“Interestingly kcna.kp is not behaving very differently from the past weeks access logs. It seems to be standing up better than a lot of others,” he said. “From the selected North Korean sites I monitored, chosonsinbo.com was ‘down’ for a period of two hours, uriminzokkiri and ryugyongclip were also taken out.”
Uriminzokkiri was the target of a hack in April that resulted in details on the site’s 15,000 users being published on the Internet.
“kcna.kp was ‘totally unresponsive’ for less than 0.1 percent of the 24-hour period we have been monitoring it, which is within the margin of error,” he said. “Other sites have responded more strongly.”
Feinstein’s data, shown below, indicates an average response rate of around 40 percent during much of the attack period. At some points it dipped below 10 percent for the sites being monitored.
For just the KCNA website, Feinstein’s monitoring showed a response rate of just 6 percent over the last 24 hours for his 1,214 attempts to grab content. If those numbers are representative of the average Internet user, that means many didn’t manage to connect to KCNA. To them, the site would have appeared down.
North Korea’s Internet Connection
Ever since the DPRK first opened its connection to the Internet in 2010, the servers in Pyongyang have maintained their link with the rest of the world via China Unicom. About a year after it first connection, the DPRK added a backup route via satellite and things stayed the same until a couple of months ago.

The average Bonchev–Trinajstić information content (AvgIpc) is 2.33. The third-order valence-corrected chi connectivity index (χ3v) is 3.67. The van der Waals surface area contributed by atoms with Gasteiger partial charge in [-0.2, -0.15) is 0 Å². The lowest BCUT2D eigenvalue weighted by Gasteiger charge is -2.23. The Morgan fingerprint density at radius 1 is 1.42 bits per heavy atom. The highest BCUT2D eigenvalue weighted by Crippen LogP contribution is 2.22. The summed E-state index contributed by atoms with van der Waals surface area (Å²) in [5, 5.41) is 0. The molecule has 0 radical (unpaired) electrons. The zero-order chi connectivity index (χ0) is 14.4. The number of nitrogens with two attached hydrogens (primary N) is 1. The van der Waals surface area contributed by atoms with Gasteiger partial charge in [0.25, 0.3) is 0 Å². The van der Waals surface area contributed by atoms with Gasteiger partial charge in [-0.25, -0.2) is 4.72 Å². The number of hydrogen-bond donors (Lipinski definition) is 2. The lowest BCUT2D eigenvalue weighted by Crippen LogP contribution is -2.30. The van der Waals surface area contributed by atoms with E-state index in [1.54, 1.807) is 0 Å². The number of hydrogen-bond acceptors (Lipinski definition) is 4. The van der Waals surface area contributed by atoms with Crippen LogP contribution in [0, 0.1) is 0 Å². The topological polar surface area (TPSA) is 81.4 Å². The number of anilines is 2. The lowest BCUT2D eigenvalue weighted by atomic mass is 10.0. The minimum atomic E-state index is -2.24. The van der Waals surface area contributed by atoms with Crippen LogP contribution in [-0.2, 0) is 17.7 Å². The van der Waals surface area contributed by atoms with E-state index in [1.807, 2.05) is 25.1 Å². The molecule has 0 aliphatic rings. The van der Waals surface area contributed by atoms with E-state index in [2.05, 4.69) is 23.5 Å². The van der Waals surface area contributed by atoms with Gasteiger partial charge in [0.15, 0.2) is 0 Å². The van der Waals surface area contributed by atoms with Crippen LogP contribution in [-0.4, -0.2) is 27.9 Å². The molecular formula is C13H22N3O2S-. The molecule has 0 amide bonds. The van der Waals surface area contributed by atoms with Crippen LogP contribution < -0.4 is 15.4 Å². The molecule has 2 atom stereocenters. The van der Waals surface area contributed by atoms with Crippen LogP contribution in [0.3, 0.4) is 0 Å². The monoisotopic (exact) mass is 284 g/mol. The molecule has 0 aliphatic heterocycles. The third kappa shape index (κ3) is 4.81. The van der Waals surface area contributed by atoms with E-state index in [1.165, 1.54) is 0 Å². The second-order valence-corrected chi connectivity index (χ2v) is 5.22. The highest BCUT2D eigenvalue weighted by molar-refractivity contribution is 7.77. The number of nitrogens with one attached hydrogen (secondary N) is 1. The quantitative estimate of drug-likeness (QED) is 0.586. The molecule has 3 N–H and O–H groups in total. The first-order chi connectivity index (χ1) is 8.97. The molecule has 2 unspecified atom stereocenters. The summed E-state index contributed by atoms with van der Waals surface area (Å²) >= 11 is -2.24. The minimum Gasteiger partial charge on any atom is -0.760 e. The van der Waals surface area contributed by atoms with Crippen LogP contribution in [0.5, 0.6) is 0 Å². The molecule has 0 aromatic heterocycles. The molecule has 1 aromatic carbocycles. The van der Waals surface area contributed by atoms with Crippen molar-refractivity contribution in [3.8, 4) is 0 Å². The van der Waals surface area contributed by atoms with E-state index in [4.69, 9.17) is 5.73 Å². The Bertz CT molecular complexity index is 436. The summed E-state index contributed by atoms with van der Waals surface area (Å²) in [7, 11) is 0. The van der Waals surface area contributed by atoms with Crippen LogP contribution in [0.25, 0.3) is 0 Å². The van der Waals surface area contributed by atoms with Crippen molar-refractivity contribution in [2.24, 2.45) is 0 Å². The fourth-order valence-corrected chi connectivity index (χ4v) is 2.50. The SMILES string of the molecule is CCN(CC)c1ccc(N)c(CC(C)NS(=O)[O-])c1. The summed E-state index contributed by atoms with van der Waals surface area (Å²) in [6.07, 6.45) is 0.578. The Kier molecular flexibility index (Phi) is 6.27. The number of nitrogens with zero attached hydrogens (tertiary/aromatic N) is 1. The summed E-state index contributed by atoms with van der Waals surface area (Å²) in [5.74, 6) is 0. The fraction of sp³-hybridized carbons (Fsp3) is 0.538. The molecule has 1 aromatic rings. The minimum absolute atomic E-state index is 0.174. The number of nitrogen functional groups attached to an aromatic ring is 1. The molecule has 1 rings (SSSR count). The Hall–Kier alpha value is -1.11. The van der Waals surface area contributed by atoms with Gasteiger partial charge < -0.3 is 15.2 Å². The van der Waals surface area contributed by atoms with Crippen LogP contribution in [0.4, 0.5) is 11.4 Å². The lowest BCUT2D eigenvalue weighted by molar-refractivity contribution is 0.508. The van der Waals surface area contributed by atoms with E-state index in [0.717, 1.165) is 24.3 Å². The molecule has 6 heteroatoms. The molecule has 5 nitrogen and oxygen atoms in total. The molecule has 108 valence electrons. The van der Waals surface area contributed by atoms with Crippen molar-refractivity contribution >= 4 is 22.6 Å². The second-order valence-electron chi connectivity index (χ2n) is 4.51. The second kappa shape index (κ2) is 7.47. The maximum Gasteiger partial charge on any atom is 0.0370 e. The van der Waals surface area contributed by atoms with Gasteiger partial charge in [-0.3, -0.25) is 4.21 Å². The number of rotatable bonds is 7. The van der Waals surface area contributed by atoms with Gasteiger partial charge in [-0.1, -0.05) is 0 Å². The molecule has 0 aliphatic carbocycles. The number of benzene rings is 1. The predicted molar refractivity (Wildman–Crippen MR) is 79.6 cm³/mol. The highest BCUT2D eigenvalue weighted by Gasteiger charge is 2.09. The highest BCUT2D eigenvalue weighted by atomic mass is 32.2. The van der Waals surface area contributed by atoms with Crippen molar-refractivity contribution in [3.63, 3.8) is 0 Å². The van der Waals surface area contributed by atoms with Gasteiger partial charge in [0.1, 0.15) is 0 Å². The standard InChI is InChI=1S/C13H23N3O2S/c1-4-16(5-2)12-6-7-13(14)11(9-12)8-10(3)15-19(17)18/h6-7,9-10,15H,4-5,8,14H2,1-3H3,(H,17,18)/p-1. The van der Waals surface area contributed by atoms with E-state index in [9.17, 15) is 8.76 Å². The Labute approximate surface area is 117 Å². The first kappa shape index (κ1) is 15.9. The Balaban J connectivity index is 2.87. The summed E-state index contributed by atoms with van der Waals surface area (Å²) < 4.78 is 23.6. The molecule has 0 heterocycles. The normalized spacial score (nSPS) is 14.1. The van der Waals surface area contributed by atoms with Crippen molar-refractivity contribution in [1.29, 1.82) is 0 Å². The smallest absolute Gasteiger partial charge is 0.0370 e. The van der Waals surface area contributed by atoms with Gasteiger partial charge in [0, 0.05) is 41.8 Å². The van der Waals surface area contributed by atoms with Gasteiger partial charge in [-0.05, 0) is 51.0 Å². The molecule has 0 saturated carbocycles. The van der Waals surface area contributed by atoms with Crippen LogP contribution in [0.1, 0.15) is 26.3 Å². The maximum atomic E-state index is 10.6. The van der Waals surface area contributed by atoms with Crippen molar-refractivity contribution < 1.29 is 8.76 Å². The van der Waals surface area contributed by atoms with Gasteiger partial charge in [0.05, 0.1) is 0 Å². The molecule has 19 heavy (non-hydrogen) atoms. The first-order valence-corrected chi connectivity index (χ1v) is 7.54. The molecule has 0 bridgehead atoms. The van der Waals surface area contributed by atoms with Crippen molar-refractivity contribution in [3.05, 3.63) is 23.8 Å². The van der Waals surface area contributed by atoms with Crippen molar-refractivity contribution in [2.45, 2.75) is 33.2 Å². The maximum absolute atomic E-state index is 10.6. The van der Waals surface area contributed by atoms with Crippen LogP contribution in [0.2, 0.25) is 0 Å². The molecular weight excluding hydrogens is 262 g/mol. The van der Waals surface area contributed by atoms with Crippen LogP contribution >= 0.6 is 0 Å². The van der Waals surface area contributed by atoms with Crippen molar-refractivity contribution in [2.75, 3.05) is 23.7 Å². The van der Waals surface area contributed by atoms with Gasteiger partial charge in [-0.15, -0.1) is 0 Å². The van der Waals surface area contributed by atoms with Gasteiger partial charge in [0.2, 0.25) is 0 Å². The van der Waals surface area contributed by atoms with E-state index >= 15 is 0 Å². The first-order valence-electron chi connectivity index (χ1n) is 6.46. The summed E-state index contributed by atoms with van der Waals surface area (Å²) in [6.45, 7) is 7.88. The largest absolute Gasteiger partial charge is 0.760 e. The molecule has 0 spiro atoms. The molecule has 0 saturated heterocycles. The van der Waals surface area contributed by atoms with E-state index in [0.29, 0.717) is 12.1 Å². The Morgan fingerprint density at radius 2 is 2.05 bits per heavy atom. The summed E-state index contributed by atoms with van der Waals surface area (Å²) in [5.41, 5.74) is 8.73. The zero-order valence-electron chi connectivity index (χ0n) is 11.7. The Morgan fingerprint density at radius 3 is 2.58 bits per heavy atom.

Then, a third connection appeared via China Unicom Hong Kong. It appeared shortly after the April round of hacking attacks and the easy assumption was that it’s meant to help mitigate the attacks by providing another way for its servers to connect with users around the world.
Then, a couple of weeks before the long-planned June 25 attacks, it disappeared.
There’s no way of knowing why it appeared, just as there is no way of knowing why it was first added, but the original assumptions at least appear to be incorrect.
Here again is a graph from Renesys showing North Korea’s connection to the global Internet. The Intelsat connection (grey) disappeared around March this year. The China Unicom HK connection is shown in green.
The previously announced June 25 attack on North Korean websites by hackers working under the “Anonymous” name took an unexpected turn on Tuesday when several South Korean sites were hit with attacks. The actions coincided with the release of what hackers said were stolen files on American military personnel.
The North Korean attack did start as scheduled and appears to have been initially successful. Most major North Korean websites are either inaccessible or difficult to access, indicating they are being hit by a denial of service attack. This involves overwhelming a web server with requests so it gets tied up and bonafide traffic doesn’t get through.
The Anonymous hackers had chosen June 25 because it’s the anniversary of the start of the Korean War. The plans had been announced a couple of months in advance and North Korea’s state-run news agency, KCNA, even ran a commentary over the weekend attacking their plans and rubbishing the group.